Children in a remote village in Nigeria in June 2017.
Photo credit: Lovelyn Obiakor/Creative Commons
Population explosion in west Africa and war in Syria slows decline of poverty.
A population surge in sub-Saharan Africa and the war in Syria has undermined efforts to bring down the number of people living in extreme poverty across the world, according to a report by the World Bank .
In its annual report, the Washington-based development agency said the proportion of people living in extreme poverty had fallen to a new low of 10% in 2015--the latest number available--down from 11% in 2013. It meant that the number of people living on less than $1.90 a day fell by 68 million to 736 million.
But the decline was half the rate of previous years and had slowed further according to preliminary figures that estimated a 1.4 percentage-point fall between 2015 and 2018.
Earlier this year the agency, which aims to support sustainable development, added to the gloomy picture with figures showing that those lifted out of extreme poverty struggled to make further progress up the income ladder .
The World Bank president, Jim Jong Kim, said the latest poverty audit represented “slow progress” towards a goal that would leave just 3% of people living in extreme poverty by 2030.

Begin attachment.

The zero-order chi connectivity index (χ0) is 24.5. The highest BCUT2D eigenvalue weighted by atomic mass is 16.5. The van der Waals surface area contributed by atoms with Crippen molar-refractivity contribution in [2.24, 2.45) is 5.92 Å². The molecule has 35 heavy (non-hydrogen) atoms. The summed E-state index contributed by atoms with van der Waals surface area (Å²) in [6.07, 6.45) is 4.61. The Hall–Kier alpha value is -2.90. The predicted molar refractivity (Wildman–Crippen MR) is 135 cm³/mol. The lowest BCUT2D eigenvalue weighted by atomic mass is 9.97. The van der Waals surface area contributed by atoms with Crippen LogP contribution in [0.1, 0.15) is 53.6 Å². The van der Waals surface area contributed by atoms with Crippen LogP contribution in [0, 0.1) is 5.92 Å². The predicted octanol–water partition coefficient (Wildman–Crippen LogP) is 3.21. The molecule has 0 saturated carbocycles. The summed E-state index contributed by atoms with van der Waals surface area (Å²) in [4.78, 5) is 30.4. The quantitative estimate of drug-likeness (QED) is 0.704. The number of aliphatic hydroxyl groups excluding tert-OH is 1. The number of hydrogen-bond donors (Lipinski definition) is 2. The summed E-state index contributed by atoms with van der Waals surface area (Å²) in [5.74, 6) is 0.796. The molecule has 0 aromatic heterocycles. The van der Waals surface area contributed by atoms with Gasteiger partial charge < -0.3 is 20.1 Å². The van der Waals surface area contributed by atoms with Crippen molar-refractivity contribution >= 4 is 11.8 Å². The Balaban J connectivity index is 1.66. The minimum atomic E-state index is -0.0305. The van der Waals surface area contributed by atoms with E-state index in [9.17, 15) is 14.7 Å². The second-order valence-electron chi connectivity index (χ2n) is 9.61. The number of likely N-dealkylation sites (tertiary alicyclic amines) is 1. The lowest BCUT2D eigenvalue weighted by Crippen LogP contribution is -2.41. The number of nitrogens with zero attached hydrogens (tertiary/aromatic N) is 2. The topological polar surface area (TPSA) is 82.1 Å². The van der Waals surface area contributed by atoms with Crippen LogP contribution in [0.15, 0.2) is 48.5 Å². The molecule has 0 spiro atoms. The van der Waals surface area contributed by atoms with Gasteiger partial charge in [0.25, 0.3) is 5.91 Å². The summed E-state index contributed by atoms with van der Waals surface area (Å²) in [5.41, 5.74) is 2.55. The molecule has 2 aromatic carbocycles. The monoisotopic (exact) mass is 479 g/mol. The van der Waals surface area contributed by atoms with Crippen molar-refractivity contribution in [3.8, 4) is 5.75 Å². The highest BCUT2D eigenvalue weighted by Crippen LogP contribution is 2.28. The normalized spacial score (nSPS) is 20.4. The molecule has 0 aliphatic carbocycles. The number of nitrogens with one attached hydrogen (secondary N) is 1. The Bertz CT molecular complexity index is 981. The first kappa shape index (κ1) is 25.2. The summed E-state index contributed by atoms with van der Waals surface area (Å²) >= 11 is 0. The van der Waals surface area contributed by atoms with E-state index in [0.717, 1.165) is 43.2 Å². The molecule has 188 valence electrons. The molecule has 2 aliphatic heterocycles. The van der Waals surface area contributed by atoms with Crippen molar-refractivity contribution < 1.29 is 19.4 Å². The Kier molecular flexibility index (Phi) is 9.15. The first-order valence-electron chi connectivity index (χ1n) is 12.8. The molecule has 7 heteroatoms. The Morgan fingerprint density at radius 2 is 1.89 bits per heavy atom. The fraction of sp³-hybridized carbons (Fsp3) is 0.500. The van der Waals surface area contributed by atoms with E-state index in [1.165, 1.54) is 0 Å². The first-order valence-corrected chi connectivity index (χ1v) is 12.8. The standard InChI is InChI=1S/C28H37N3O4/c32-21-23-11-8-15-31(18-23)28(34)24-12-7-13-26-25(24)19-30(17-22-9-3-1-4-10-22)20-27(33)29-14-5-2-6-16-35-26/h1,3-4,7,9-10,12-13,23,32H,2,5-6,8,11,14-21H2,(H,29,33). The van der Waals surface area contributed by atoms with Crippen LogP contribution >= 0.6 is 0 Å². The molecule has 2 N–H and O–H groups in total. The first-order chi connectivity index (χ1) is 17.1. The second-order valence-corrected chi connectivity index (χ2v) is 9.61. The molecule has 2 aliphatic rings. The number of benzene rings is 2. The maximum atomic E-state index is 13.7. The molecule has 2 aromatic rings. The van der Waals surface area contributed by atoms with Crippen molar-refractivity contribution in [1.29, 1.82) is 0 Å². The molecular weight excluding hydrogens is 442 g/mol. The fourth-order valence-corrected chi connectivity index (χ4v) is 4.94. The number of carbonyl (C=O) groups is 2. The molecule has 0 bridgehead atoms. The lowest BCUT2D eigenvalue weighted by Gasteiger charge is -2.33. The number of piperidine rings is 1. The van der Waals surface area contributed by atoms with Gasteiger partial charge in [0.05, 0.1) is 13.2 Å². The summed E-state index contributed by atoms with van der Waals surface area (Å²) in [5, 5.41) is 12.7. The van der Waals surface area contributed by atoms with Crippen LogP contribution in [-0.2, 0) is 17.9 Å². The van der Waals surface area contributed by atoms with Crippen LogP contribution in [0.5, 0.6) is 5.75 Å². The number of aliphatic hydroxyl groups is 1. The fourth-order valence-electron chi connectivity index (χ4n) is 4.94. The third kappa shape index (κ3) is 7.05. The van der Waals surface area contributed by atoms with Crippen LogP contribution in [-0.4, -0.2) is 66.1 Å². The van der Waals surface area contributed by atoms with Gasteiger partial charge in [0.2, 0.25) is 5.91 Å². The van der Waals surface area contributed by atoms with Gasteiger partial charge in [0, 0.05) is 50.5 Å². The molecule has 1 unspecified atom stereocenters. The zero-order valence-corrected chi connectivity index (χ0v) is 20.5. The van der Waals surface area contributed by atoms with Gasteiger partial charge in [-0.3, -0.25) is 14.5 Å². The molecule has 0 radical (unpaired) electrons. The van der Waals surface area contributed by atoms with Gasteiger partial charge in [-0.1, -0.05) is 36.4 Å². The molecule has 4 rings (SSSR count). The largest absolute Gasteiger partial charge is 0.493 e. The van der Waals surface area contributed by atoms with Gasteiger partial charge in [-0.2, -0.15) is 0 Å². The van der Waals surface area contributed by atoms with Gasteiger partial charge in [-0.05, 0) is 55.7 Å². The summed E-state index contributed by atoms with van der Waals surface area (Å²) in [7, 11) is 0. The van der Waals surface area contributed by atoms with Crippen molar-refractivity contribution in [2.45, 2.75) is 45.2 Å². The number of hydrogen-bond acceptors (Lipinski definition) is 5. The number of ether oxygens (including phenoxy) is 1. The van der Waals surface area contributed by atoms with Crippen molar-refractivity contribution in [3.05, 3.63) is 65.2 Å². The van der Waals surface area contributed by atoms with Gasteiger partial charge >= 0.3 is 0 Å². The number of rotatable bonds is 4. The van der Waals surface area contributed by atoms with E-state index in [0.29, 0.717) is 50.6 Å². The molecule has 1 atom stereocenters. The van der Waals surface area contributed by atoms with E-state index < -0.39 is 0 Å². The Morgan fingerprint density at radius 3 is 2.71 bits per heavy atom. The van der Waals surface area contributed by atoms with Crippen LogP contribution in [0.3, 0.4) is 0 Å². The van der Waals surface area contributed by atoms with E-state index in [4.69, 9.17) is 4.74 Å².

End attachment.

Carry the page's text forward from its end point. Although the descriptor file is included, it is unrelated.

Building human capital
“Over the last 25 years, more than a billion people have lifted themselves out of extreme poverty, and the global poverty rate is now lower than it has ever been in recorded history. This is one of the greatest human achievements of our time,” he said.
“But if we are going to end poverty by 2030, we need much more investment, particularly in building human capital, to help promote the inclusive growth it will take to reach the remaining poor. For their sake, we cannot fail.”
Much of the reduction in global poverty over recent decades has been in China and neighbouring countries in Asia that have benefited from China’s spectacular growth rate. The global average has also benefited from the efforts of south American countries such as Brazil and Chile to lift people out of poverty.
Sub-Saharan population explosion
Areas of east Africa have seen improvements in poverty rates, but much of sub-Saharan Africa has fallen back following a population explosion, especially in Nigeria and other west African nations.
The first chapter of the report, Poverty and Shared Prosperity 2018: Piecing Together the Poverty Puzzle, which is released ahead of the Bank’s annual meeting next month in Bali, found that in the Middle East and north Africa region, conflict in Syria and Yemen raised the level of extreme poverty from 9.5 million in 2013 to 18.6 million in 2015. In sub-Saharan Africa, the number grew from 405 million people in 2013 to 413 million in 2015.
Kim said that alongside population growth, higher than expected poverty rates also reflected falling commodity prices, growing trade tensions , internal conflicts and political instability.
Officials at the Bank have countered that they are working with most countries in the sub-Saharan region with tailor-made policies to promote growth and alleviate poverty without having a one-size-fits-all agenda.